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No More PMC Bank-Like Crisis: Government Introduces Banking Regulation Bill 2020 in Lok Sabha for Cooperative Banks


The Government introduced Banking Regulation (Amendment) Bill, 2020 to bring all the co-operative banks on par with the developments in the banking sector by way of better management and proper regulation of co-operative banks. This bill is brought to assure that the affairs of the co-operative banks are conducted in a manner that protects the interests of its depositors. Banking Regulation (Amendment) Bill, 2020 will further benefit the co-operative banks by increasing professionalism in banks, enabling access to capital, improving the governance and ensuring sound banking system through the Reserve Bank of India (RBI). According to Finance Minister Nirmala Sitharaman (Banking Regulation Amendment) Bill, 2020 is the need of the hour. This bill will avoid PMC Bank-like crisis in the future. Nirmala Sitharaman also said that the Punjab and Maharashtra Cooperative (PMC) Bank crisis affects a lot of small depositors in difficulty, which provoked the Government to take action. This bill is likely to be executed during the second leg of the Budget session; the session will end on April 3.

Why Banking Regulation Bill 2020 is introduced In Parliament?

The Union Cabinet on approved the amendment to the Banking Regulation Bill, 2020 for reasons cited:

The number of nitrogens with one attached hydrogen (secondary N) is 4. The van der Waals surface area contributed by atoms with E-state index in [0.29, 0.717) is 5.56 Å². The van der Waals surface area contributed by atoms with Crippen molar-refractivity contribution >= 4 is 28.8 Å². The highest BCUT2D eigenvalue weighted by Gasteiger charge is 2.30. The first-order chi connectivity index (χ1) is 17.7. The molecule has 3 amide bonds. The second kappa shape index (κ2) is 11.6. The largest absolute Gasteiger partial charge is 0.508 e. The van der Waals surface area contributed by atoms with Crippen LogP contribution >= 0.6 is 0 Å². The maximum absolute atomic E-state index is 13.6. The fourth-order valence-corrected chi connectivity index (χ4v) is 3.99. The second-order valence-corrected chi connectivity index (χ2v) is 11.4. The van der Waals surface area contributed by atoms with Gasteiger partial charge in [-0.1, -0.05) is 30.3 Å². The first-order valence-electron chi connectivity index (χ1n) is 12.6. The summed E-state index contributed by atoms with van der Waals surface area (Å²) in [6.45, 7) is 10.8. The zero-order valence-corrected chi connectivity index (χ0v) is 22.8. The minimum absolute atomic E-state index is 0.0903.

• The bill will strengthen the financial stability of co-operative banks.
  • Amendments are proposed for increasing professionalism, enabling access to capital and to improve governance of RBI.
  • Banking Regulation Amendment Bill, 2020 will protect the interests of the depositors.
  • The decision will prevent scams like the Punjab and Maharashtra Cooperative (PMC) Bank, which affected lakhs of customers who are now facing difficulty in withdrawing their money due to restrictions imposed by the RBI.

Banking Regulation (Amendment), 2020 not to Apply to Certain Co-operative Societies

Regardless of the objects contained in the National Bank for Agriculture and Rural Development Act, 1981, This Rule comes as a Substitution of new section for section 3.

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 This Act shall not apply to:

  • primary agricultural credit society,
  • a co-operative land mortgage bank,
  • a co-operative society whose basic object and main business is of providing long term finance for agricultural development if such cooperative society does not use in its name, or in business, the words like bank, banker or banking and it does not act as drawee of cheques.

What are the Amendments made in section 56 by Banking Regulation (Amendment) Bill, 2020?

The following changes are made in Section 56 of the Banking Regulation Act, 1949:

S.No Banking Regulation Act, 1949 Banking Regulation (Amendment) Bill, 2020 (Inserted)
1. The provisions of this Act, in force for the time being( in opening portion) Not with standing anything mentioned in any other law for the time being in force, the provisions of this Act.  
2. Clause (d)   Clause (d) omitted.
3. Clause (e)(i) and (iii)   Clause (e)(i) and (iii) omitted  
4.   In clause (f),(i)-the words co-operative land mortgage banks and, (ii)- co-operative land mortgage bank.   In clause (f),(i)-the words co-operative land mortgage banks and, (ii)- co-operative land mortgage bank omitted.  
5.   Clauses (fi), (fii) and (g) Clauses (fi), (fii) and (g) omitted.

The following sub-clauses shall be inserted in clause (a), after sub-clause (ii):

  • Sub clause (iii) – is references to the “memorandum of association” or “articles of association” which shall be construed as references to by-laws.
  • Sub clause (iv) – the provisions referred in the companies Act, 1956, except in Part III and Part IIIA, shall be referred to the corresponding regulations under which a co-operative bank is registered.